Closer to home, Nicaragua has taken a series of measures, such as the recent elimination of the tourism visa for Costa Ricans, to encourage more travelers from the rest of Central America, which represents more than 60 percent of Nicaragua’s tourism market.

The lifting of the visa is already bearing fruit. The number of foreign visitors crossing into Nicaragua from Costa Rica increased by 58 percent during this year’s Semana Santa vacations, Salinas said.

Port of Call

Over the past three years, Nicaragua has become an emerging destination for cruise ships on tours through Central America and the Caribbean. Just two years ago, there were 25 cruise ships that made a port of call in Nicaragua’s Puerto Corinto or San Juan del Sur. This year the number is more than 60.

Salinas says leaders of the cruise line industry tell him they are “very satisfied” with Nicaragua and are interested in making the country a regular stop on more cruises.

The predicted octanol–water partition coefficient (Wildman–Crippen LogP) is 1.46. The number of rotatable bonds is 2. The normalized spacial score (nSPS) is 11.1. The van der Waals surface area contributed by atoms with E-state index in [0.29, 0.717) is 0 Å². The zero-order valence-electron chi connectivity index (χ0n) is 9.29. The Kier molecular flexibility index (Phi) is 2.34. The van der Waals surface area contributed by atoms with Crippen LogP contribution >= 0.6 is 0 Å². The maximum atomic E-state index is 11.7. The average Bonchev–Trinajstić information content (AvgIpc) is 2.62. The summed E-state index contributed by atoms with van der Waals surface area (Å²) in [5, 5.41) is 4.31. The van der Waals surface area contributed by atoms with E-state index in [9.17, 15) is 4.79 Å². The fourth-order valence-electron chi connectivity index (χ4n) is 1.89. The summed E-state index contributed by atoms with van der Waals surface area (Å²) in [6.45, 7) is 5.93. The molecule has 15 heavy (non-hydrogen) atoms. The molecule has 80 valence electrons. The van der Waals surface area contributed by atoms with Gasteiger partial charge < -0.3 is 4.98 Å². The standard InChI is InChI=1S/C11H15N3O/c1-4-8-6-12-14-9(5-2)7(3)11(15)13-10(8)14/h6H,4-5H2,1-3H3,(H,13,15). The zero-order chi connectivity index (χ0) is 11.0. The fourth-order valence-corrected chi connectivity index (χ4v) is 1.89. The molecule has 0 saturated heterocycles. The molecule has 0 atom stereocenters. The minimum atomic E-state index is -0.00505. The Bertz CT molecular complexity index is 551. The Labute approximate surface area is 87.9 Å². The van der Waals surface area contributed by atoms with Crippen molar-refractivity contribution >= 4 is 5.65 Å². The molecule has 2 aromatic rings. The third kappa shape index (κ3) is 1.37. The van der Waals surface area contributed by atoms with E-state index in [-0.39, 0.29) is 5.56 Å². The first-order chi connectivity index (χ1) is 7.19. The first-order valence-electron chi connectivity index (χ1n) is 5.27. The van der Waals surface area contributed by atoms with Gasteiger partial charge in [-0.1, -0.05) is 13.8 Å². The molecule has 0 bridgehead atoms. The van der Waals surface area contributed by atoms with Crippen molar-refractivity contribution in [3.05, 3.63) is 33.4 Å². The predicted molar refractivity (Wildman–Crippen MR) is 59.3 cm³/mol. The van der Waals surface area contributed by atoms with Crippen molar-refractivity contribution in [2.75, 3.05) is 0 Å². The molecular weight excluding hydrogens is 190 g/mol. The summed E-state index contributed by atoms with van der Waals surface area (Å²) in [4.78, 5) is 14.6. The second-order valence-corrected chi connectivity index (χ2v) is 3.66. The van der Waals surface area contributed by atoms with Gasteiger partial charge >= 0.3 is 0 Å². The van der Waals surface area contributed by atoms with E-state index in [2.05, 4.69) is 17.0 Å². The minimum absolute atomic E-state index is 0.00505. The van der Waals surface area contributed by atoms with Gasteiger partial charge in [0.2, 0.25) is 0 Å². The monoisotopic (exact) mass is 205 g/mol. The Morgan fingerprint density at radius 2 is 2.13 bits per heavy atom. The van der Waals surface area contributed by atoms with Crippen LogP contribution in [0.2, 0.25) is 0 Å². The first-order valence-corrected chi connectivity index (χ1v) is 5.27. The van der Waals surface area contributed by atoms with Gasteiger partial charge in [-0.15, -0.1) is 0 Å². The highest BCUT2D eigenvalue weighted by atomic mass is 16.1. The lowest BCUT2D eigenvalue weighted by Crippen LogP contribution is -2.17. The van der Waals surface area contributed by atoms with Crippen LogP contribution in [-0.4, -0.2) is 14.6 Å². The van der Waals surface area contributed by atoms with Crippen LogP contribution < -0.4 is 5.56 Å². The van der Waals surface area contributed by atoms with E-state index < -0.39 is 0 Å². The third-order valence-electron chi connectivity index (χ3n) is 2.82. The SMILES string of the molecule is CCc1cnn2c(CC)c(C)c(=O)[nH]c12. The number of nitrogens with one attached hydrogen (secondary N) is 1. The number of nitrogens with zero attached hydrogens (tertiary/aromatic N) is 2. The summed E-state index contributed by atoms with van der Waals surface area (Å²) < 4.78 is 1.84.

The minister met in April with the vicepresidents of Royal Caribbean and Princess cruise lines to discuss the situation and analyze ways to improve Nicaragua’s offerings for cruise ships.

Salinas said that in June, Nicaragua hopes to sign a five-year agreement with the cruise lines to help develop the country’s ports and day tours.

The accord would mean millions of dollars in private promotion of Nicaragua, improvement of ports and training and technical assistance for Nicaraguan tour operators and service providers.

Though Salinas says INTUR has to undertake more surveys and studies of the cruise industry to really understand its impact on the Nicaraguan economy, he said the general information they have shows the average passenger spends about $60 in the local economy. Plus, he said, the cruise line industry claims that some 50 percent of the passengers who come ashore for an eight-hour excursion will return on their next vacation.

“They become curious about the country after only seeing a little bit and want to come back,” Salinas said.

Salinas said there’s also talk of building a cruise ship pier in the tourism town of San Juan del Sur.

“That would be a home run,” he said. “The cruise line industry gives us a horizon and a perspective for growth and development.”

Surf and the City